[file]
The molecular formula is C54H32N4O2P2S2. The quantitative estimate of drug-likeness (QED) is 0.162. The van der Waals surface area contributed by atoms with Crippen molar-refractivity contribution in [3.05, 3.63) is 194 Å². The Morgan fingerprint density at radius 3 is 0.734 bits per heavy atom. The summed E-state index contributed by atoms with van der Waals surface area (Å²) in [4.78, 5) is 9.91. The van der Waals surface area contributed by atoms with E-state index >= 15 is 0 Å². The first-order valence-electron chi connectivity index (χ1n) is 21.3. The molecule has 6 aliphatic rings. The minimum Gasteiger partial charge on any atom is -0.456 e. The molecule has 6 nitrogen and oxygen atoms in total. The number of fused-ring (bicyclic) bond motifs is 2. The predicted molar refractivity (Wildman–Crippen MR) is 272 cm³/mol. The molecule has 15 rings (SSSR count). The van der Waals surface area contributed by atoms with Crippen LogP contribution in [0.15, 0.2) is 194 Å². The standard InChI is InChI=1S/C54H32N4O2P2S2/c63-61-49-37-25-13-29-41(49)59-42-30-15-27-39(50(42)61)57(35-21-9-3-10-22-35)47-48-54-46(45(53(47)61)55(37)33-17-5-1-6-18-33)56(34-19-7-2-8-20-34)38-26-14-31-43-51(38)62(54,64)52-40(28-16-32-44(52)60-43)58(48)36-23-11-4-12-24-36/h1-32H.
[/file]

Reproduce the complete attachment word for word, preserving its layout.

The molecular formula is C54H32N4O2P2S2. The quantitative estimate of drug-likeness (QED) is 0.162. The van der Waals surface area contributed by atoms with Crippen molar-refractivity contribution in [3.05, 3.63) is 194 Å². The Morgan fingerprint density at radius 3 is 0.734 bits per heavy atom. The summed E-state index contributed by atoms with van der Waals surface area (Å²) in [4.78, 5) is 9.91. The van der Waals surface area contributed by atoms with E-state index >= 15 is 0 Å². The first-order valence-electron chi connectivity index (χ1n) is 21.3. The molecule has 6 aliphatic rings. The minimum Gasteiger partial charge on any atom is -0.456 e. The molecule has 6 nitrogen and oxygen atoms in total. The number of fused-ring (bicyclic) bond motifs is 2. The predicted molar refractivity (Wildman–Crippen MR) is 272 cm³/mol. The molecule has 15 rings (SSSR count). The van der Waals surface area contributed by atoms with Crippen LogP contribution in [0.15, 0.2) is 194 Å². The standard InChI is InChI=1S/C54H32N4O2P2S2/c63-61-49-37-25-13-29-41(49)59-42-30-15-27-39(50(42)61)57(35-21-9-3-10-22-35)47-48-54-46(45(53(47)61)55(37)33-17-5-1-6-18-33)56(34-19-7-2-8-20-34)38-26-14-31-43-51(38)62(54,64)52-40(28-16-32-44(52)60-43)58(48)36-23-11-4-12-24-36/h1-32H.